You don’t have to live in Kingston to join the Kingston Christmas Bird Count, held this year on Sunday, December 18. You don’t even need to be an advanced birder. Anyone with binoculars who cares about birds is welcome.
Co-founders Karen Linder, a doctor working in diagnostic drug research, Anne Zeman, a Hopewell township librarian, and Anne’s husband, Mark Peel, executive editor of Civic Research Institute in Kingston, brought the annual ritual to town in 1998. “If you love birds, you’re going to do this. It’s a chance to learn birds beyond your feeder,” says Zeman.
“Beginning birders are welcome,” says Linder. “You have to start somewhere. Their enthusiasm fires up the rest of us. Being on the count hones everyone’s skills.”
“Besides appreciating the sheer beauty of the birds, we concentrate intensely upon behavior,” adds Linder.
One quick aside: I can attest that Kingston Christmas Bird Counts (KCBC) alongside Anne, Karen, and Mark turned me from bird-watcher to bird-listener. All three are particularly attuned to birdcalls, eagerly sharing tricks to jog others’ memory in other fields on other days. The founders exemplify alertness, conveying intense attention to habitat itself, as well as to wild creatures likely to be found in each.
About the origin of KCBC, Zeman says, “We knew about the national CBC through Audubon Magazine. We’d known [Kingston neighbor], Ted Chase for years, leading the Princeton Circle CBC alongside the Stony Brook and the canal,” Zeman adds. “But we’d never done it.” So the group decided it should launch the Kingston part, to “put Kingston on the map, bird-wise.”
All were members of the newly formed Kingston Greenways. Its mission is to preserve the town’s “greenbelt.” A Kingston Count seemed literally a natural progression. In discussions with National Audubon, it was decided the new group would focus on Kingston. That includes the Princeton Nursery lands, especially their seedbeds; the surrounds of the Lock Tender’s House, and the Cook Property — sites chosen because each habitat attracts specific species.
One of the main benefits of Christmas Counts is that they reveal ornithological trends. For example, Linder says in the past there were “hundreds of [American] crows, but few to no fish crows. Now, every year we have more of that noisy bunch.” That presence — along with the increase presence of black vultures among the crimson-head turkey vultures — is attributed to climate change.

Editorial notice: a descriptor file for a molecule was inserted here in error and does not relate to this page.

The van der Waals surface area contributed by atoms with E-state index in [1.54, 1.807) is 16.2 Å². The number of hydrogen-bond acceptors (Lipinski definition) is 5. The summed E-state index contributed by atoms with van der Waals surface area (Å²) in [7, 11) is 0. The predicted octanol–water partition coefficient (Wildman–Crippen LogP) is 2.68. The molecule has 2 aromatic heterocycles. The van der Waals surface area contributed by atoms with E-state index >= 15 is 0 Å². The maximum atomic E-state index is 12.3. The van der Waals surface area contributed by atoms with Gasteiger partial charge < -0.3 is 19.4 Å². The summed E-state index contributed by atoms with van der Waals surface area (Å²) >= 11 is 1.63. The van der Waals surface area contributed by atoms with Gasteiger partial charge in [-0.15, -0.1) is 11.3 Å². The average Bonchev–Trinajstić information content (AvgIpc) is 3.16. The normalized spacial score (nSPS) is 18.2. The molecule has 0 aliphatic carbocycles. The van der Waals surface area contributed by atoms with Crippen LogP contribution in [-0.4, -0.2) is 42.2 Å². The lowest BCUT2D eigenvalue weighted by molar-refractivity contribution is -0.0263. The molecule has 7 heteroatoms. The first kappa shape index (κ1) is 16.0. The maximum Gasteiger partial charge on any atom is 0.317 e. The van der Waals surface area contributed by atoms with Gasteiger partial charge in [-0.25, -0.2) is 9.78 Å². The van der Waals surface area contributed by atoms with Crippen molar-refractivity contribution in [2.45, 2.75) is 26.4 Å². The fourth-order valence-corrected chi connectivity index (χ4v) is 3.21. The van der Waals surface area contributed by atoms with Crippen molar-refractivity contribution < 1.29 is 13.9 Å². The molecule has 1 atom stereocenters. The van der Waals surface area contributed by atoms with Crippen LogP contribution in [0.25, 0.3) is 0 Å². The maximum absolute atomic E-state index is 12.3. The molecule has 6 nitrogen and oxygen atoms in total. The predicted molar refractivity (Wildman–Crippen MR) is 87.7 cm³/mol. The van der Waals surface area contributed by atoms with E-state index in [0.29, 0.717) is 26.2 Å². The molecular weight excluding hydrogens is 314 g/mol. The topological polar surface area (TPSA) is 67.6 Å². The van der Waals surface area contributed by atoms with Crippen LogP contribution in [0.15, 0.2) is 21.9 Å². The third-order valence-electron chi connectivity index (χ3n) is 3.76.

Kingston birders also chronicled avian decreases due to West Nile Virus. “In bad mast years (acorn crop failures), we have almost no jays. We could see very definite drops in house finches, due to eye disease.” But Linder would rather talk about the year we saw a flock of 350 mourning doves waving among the nursery seedbeds as we approached. And the golden-crowned and ruby-crowned kinglets that love the conifers on the Kingston Nursery property, around the Flemer house.
Asked about the types of people who join them, the founders readily list professions as diverse as the birds they find: scientists, librarians, writers, architects, politicians, executives, assistants, and so on. The result, says Linder, is “instant camaraderie, even though people don’t know each other.”
Linder’s key memories include the 2002 counting of 1,300 snow geese; as well as “a river of 1,671 Canada geese.” She says Linder has been known to explain attaining large tallies by “counting the feet and dividing by two.”
The trio also remembers having to prove their count of American bald eagles, which continue successfully to nest in trees near the seminary. Even so, Linder says, “The eagles don’t always cooperate.” Bluebirds are “always delights, but not a given. We traverse the fields for raptors, especially toward day’s end, when they’re looking for their last meal.” A favorite of the founders is the Eno Terra Garden, where they can come upon “21 bluebirds studding the fence, along with goldfinches beyond counting, all hawking for insects.”